Via Baguio

There are a number of bus companies that travel to Baguio from Manila. The most recommended of them is the Victory Liner which leaves for Baguio in an hourly basis whole day. Their bus stations are in Caloocan, Cubao, Pasay, and Sampaloc. Regular bus fare is close to P500, travel time is around 5 hours. Once in Baguio, grab a taxi to Baguio Dangwa terminal, just behind Baguio Center Mall, fare is roughly P70. At the terminal, take the bus from GL Liner to Sagada. Fare is around P300, travel time is 6 hours. Last trip is 1:00 p.m.

From Vigan

Trip from the Ilocos region will require three transfers and will commence in Tagudin, Ilocos Sur. Follow these steps:

  • Go to Bitalag UV Express van terminal and take a passenger van bound for Cervantes. Trips start at 6:00 a.m. and end at 5:00 p.m. Fare is around P170, travel time is 90 minutes.
  • At the town of Cervantes, take a van for Bontoc. Van terminal is located at the plaza in sitio Bulaga. It leaves as early as 6:00 a.m., last trip is around 2:00 p.m. Apart from the vans, you can also take a bus or jeepney at Cervantes Market. Fare is around P140, travel time is another 90 minutes. Tell the driver that you will drop off at Sagada junction.
  • At the junction, catch a jeepney or bus to Sagada. Travel time is 15 minutes, fare is around P40.


Getting Around: Transport options in Sagada are limited. To get around tourist spots within the town center, you have to go on foot for at least 10 minutes to get from one attraction to another; for places of interest outside the town center, your best option is to get a tour. Tourism operations in Sagada is well regulated and organized.

Getting Away: For travelers bound for Manila, take a Coda Line bus which departs at 2:00 p.m. and 3:00 p.m. daily. For Baguio, there are buses in Sagada that leave daily from 5:00 a.m. to 5:00 p.m. For Bontoc bound, jeepneys are available as early as 6:00 a.m., last trip is around 1:00 p.m.

The Banaue Rice Terraces as seen from the viewpoint.


Here are top seven (7) tourist spots that you can cover in a day tour or with an itinerary for 2 to 3 days while in and near Sagada.


A natural wonder that truly lives up to its name, Echo Valley does echo through the mountains whenever you shout. To get there, you need to embark on an easy stroll under a dense cluster of pine trees and thinly dispersed walls of limestone, pass by a cemetery, and go down a low-lying trail leading to the hanging coffins. You can go by yourself, though it’s best to arrange the hike with a guide from the tourism office.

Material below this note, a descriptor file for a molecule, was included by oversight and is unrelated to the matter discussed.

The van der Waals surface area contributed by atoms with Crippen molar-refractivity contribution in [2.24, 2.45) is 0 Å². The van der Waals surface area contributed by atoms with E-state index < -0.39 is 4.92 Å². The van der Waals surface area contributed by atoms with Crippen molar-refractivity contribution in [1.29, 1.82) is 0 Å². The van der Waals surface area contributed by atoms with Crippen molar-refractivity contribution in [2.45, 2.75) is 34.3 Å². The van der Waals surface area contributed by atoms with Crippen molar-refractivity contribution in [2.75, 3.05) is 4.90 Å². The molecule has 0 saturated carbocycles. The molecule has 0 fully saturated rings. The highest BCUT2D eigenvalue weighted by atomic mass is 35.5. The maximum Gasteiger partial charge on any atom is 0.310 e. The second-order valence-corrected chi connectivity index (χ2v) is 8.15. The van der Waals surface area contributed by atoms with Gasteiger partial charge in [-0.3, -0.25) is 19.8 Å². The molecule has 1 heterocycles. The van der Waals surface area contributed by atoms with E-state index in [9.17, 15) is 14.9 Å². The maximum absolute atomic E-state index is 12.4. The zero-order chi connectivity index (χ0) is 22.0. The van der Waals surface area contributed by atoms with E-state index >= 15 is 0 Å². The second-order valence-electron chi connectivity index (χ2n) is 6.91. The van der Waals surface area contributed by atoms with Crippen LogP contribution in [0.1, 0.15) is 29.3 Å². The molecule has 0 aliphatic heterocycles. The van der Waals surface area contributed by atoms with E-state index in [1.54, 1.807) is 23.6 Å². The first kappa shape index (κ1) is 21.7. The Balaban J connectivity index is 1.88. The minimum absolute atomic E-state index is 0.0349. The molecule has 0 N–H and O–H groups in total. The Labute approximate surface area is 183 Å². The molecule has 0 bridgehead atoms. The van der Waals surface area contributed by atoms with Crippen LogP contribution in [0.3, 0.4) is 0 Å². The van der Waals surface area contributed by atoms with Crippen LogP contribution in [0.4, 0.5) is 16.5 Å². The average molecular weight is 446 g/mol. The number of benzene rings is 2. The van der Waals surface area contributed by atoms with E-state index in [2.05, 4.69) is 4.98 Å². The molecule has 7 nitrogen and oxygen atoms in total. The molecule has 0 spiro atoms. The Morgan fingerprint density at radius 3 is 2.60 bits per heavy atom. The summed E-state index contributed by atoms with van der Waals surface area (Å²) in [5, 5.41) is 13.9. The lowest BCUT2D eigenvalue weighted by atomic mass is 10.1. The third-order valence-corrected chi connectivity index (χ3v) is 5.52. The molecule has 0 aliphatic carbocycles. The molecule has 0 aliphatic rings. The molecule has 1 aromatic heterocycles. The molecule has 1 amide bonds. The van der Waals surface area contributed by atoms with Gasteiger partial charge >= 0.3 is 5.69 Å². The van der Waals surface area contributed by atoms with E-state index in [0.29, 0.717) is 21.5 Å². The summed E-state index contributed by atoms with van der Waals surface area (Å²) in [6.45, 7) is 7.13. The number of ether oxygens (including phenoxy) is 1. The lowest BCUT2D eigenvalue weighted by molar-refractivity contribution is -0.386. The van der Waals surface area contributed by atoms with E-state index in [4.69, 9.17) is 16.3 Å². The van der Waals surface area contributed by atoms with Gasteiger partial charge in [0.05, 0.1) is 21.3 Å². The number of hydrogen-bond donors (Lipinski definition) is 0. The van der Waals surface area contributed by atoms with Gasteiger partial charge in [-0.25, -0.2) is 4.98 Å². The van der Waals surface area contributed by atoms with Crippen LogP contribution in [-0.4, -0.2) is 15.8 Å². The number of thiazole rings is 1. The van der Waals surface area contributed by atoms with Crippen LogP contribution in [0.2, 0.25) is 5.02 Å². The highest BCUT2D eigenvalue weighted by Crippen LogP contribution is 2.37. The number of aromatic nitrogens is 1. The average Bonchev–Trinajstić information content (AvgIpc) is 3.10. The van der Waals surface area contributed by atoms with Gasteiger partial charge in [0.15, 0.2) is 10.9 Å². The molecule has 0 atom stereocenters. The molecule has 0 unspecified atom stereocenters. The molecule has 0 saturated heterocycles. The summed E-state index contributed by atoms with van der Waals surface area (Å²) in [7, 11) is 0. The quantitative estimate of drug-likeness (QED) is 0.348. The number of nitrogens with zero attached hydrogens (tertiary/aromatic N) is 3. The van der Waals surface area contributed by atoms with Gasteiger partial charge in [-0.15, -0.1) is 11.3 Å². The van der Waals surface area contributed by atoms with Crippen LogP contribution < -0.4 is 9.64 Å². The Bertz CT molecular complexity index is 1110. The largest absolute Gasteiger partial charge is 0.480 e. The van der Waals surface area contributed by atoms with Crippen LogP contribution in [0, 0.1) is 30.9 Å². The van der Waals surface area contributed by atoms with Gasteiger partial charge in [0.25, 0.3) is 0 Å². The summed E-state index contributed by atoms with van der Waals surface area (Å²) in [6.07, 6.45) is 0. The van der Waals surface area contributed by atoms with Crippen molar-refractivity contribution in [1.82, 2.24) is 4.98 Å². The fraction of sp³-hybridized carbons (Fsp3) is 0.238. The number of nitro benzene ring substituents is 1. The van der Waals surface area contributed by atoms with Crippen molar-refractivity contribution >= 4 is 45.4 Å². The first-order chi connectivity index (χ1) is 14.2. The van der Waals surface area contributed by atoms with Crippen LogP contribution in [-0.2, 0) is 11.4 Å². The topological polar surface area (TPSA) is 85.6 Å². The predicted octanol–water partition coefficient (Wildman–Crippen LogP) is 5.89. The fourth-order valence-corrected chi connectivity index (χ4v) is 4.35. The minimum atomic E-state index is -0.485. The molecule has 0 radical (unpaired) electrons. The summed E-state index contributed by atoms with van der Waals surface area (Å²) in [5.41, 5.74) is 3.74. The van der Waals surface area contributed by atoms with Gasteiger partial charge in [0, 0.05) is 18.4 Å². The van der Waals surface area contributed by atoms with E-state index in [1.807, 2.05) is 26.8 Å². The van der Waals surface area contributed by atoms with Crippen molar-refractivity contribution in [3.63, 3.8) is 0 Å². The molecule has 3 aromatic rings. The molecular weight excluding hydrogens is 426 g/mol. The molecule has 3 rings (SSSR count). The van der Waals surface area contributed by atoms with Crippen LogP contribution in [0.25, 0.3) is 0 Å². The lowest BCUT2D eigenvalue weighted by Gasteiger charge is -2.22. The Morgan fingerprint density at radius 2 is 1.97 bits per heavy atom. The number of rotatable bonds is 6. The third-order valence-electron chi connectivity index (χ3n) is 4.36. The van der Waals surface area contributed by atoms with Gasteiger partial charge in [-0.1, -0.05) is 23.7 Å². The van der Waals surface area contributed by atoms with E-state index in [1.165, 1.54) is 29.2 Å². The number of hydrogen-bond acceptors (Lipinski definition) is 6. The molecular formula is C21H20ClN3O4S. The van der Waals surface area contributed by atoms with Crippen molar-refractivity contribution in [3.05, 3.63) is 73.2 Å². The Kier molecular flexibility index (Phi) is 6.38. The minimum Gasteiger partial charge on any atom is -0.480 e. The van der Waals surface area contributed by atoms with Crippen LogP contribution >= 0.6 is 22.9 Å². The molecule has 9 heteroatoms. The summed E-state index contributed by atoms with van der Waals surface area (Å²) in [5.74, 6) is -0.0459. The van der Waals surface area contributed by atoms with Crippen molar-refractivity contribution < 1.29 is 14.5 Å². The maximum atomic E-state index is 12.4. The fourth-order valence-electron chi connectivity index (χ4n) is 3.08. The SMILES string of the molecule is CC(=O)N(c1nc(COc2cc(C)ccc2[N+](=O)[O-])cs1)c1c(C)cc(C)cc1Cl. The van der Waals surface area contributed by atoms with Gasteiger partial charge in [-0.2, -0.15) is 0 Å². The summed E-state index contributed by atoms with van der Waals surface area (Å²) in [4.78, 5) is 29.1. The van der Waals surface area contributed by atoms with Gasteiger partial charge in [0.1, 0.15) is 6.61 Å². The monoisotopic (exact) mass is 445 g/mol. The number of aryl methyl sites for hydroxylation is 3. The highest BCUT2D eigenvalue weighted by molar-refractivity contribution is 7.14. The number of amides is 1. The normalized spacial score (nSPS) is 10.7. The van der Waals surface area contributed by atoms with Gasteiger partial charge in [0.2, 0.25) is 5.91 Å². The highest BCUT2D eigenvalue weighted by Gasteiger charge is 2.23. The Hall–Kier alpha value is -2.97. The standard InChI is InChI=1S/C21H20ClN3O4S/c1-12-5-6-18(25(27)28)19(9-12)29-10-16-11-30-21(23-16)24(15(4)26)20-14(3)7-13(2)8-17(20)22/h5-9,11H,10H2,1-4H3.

Rating: 3/5


Easily one of the most photographed attractions in Sagada, the Hanging Coffins is an ethnic approach used for the dead from the upper-class. They believe that by hanging, spirits will have an easier path to reach the great unknown. 

Rating: 3/5


The Lumiang cave welcomes its visitors with an enormous pile of 500-year old coffins that are splattered with lichens. To get to this ancestral burial ground, you will have to trail on steep steps so get those knees ready.

Rating: 3/5


A nature lake in the middle of a forest which offers a perfect spot, on its elevated ground, to watch over sunset and the surrounding landscape.

Rating: 2.5/5


A beautiful cave that is physically demanding to explore, Sumaguing Cave is enormous, steep on some descents, slippery, narrow in some pathways, and deep in the underground. Just as you thought it’s all that there is, a certain section in the cave would require a rappel on a rockface to cross over.

Truly, Sumaguing cave is not for the faint of hearts, but if you can handle yourself physically and mentally, the perks of seeing the beautiful rock formations is definitely one for the books.

Rating: 4.5/5


Bomod-ok falls

A towering waterfall with a catch basin in deep green waters that are surrounded by boulders of different sizes, Bomod-ok falls is majestic in all of its glorious properties. Getting to its location would require an hour-long hike in the vast field of Fedelisan rice terraces. It will be tiring but easy and full of breathtaking views.

Rating: 4/5

KILTEPAN VIEWPOINT (temporarily closed)

Weather permitting, the Kiltepan Viewpoint showcases a fascinating display of the sun as it hovers a thick sea of clouds which would slowly dissipate later in the day to reveal the wondrous details of the Kiltepan rice terraces underneath. The viewpoint is situated 4 kilometers from the town proper. To get there, you can either walk with a guide or charter a vehicle.

Rating: 4/5


Here are top things to do and activities that are worth a try around Sagada.

  • Drop by at Sagada Weaving and take great pleasure in the making of hand-weaved bags and other textiles.
  • Walk down memory lane and learn the rich history of Sagada by visiting the Ganduyan museum.
  • Watch the sunrise at Kiltepan or the sunset at Lake Danum.
  • Enjoy the local cuisine. Visit some of Sagada’s finest eats: Yoghurt House, Log Cabin, Lemon Pie House and Salt&Pepper Diner.
  • Try civet and the local coffee of Sagada at Gaia cafe, Sagada Brew or Bana’s Cafe.
  • Go spelunking on a cave connection tour for 3 to 4 hours in the massive cave system of Lumiang and Sumaguing.